When you’re used to being in control of your web design projects, the thought of bringing someone in to take care of a major part can be intimidating. Not to mention all of the horror stories we hear about working with developers. Either the developer disappears part way through a project or the end result isn’t anything like you expected.
I’m here today to tell you it doesn’t have to be that way. You can have an amazing experience bringing a developer in to work on your web design projects rather than suffering through code or working with someone who leaves you with a stressful experience. You can feel completely confident that the work will be done right and have more time to work on other projects (or even relax a little bit).
To help with that today, we’ll talk about how to succeed in your first collaboration with a developer.
Know your process inside and out
The most important part of succeeding with a developer is knowing your own process inside and out. You should know:
- What steps make up your design projects
- How long each step takes, and
- Common roadblocks that might throw off the timeline
When you’re this familiar with your process, you can easily see where the developer will fit in. You’ll also be able to give them accurate dates for when they’ll start on the project.
Knowing your process this well also makes passing design materials to your developer much easier. When you’re familiar with the way you do things in the web development portion, even if you haven’t been doing custom development, you’ll be better prepared to hand over all the necessary files and information to your developer.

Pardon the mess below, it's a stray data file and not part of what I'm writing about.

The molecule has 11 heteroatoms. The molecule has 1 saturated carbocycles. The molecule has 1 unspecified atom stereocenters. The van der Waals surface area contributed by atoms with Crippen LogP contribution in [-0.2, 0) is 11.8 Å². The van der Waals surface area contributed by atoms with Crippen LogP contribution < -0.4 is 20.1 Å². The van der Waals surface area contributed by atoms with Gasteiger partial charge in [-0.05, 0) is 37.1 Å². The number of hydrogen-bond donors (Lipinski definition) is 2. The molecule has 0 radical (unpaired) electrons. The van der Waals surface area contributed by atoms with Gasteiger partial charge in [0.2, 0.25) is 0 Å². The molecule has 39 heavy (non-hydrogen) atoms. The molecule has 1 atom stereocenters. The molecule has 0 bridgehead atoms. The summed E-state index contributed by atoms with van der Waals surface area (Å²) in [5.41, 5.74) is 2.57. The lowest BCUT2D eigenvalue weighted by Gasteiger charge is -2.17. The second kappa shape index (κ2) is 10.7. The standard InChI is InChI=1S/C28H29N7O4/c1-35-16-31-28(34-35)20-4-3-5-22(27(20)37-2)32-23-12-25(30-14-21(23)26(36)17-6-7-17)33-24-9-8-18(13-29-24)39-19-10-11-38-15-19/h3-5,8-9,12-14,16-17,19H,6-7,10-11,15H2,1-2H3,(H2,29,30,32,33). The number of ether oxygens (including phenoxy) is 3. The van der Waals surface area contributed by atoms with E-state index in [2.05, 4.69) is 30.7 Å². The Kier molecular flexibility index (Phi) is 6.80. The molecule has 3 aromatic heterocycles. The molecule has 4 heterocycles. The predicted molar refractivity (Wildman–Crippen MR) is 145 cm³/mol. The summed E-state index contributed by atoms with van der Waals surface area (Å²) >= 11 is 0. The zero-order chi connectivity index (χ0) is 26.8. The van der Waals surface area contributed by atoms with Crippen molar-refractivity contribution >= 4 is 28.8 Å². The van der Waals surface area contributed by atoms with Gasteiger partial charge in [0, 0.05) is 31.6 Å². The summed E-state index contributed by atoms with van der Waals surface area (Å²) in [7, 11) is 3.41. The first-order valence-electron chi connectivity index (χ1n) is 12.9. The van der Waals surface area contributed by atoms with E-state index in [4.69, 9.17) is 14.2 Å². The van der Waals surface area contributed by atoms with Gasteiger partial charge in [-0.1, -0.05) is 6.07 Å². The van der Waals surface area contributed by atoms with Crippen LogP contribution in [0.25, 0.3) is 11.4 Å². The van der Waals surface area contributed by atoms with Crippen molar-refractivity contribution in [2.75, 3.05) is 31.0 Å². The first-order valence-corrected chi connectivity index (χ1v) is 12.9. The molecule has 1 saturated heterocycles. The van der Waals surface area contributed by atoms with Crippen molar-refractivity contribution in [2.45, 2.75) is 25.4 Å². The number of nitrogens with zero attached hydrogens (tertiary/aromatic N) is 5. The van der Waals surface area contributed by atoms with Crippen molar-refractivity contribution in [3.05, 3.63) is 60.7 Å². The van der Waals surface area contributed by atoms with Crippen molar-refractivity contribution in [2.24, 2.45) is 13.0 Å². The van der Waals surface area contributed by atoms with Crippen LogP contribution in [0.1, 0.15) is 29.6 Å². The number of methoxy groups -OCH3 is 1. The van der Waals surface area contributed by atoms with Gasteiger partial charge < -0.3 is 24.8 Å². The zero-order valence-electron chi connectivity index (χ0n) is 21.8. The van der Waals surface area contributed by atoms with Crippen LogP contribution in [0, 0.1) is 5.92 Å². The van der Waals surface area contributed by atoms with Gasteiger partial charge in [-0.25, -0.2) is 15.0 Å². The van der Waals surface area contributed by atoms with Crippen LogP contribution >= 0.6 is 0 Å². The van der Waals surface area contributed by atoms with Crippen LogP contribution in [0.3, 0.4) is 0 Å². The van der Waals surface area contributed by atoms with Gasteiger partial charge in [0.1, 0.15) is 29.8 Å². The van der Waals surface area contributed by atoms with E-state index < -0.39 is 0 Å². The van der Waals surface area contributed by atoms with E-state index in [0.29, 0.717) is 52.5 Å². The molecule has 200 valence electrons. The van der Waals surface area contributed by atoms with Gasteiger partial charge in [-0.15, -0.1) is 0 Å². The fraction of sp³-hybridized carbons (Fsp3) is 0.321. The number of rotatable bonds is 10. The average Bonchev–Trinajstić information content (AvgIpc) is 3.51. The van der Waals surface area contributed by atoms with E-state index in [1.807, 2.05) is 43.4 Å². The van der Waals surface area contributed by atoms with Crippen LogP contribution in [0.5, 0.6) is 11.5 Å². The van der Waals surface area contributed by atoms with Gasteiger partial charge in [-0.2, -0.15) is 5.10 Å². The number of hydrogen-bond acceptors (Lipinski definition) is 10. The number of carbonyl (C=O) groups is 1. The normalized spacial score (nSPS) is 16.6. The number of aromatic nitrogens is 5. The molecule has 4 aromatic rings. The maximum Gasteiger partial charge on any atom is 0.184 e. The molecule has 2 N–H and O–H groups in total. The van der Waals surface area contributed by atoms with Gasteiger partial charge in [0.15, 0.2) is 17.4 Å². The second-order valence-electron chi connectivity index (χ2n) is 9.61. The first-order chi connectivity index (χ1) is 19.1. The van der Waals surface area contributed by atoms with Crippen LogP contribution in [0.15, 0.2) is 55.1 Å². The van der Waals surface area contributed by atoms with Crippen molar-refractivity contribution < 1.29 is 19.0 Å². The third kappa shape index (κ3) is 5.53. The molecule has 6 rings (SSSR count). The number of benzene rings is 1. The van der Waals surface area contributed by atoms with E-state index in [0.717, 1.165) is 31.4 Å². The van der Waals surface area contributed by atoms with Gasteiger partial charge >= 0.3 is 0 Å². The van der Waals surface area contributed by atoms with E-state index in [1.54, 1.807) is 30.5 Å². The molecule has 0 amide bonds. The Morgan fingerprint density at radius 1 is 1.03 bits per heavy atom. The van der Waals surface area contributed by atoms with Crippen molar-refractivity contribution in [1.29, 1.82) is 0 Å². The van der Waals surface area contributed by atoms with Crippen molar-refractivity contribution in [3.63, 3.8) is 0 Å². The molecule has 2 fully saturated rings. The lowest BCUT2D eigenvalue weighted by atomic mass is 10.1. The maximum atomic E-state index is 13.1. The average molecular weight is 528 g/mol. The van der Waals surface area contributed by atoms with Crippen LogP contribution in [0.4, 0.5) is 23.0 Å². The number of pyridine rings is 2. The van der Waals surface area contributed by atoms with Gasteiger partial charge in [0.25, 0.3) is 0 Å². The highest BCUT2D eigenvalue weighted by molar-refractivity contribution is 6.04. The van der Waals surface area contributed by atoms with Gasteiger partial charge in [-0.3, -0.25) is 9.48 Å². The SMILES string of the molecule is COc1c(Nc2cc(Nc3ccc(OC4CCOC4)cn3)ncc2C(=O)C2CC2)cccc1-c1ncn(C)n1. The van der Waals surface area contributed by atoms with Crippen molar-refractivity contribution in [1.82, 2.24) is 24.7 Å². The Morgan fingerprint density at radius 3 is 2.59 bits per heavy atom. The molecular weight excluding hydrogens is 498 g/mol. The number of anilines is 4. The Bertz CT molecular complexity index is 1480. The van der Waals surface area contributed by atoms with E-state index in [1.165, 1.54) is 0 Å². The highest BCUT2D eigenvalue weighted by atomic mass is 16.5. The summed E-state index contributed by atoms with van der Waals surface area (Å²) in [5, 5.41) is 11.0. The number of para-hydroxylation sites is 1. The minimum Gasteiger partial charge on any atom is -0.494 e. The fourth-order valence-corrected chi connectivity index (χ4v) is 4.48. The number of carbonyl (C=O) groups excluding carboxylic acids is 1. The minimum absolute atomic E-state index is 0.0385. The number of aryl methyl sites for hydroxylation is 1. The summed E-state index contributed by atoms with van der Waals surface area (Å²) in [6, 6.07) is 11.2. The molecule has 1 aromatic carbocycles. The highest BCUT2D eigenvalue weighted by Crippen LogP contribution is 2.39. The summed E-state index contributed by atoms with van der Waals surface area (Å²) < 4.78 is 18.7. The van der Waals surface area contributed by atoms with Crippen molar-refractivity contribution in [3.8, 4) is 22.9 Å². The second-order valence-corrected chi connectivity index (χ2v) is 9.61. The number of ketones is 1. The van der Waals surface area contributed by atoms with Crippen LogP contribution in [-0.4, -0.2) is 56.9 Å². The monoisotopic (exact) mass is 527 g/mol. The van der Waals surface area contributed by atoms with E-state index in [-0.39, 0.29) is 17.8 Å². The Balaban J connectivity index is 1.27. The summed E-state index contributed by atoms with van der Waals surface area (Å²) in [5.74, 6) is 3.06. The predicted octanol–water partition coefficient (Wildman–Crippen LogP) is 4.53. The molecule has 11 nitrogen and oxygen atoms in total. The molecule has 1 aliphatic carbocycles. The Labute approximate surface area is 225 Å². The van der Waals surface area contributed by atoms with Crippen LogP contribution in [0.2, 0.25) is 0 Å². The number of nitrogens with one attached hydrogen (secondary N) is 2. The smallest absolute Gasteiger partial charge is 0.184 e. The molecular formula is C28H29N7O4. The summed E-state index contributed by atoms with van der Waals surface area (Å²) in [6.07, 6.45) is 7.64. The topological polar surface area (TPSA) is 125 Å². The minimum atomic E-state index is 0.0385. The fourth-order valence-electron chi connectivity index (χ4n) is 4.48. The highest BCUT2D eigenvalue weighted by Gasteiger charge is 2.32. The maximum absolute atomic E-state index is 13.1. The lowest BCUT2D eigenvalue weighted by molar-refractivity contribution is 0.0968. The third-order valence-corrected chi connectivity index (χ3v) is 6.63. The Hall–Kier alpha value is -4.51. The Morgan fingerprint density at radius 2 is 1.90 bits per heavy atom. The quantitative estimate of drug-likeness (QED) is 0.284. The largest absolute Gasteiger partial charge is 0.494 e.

With that being said, be sure you ask them before the project begins exactly what they need from you. I provide the designers I work with a checklist of everything they’ll need to send my way to keep it nice and easy. But just in case the developer you choose to work with doesn’t provide this, it’s better to have an idea of what they’ll need before going in.
Ask your client #allthequestions
The next way to make sure your first collaboration with a developer goes smoothly is to get as much information from your client as you can up front. The best way to do this is to add to your intake questionnaire.
So in addition to the questions you ask your clients, ask your developer what they need to know to give an accurate quote and timeline as well. Then, add those questions to your intake form so you’ll have all the information you need upfront.
This is helpful for a few reasons, the largest one being that the process is streamlined for everyone involved. Your client only has to fill out one questionnaire, you don’t have to go back and forth through email with them, and the developer doesn’t have to worry about under quoting or important features being missed in their proposal. You don’t have to worry about sending your mock-ups to the developer, and then them saying they’ll need more money to make it happen. It will also be easier to tell your client that something new they want to add wasn’t included originally and can be added later.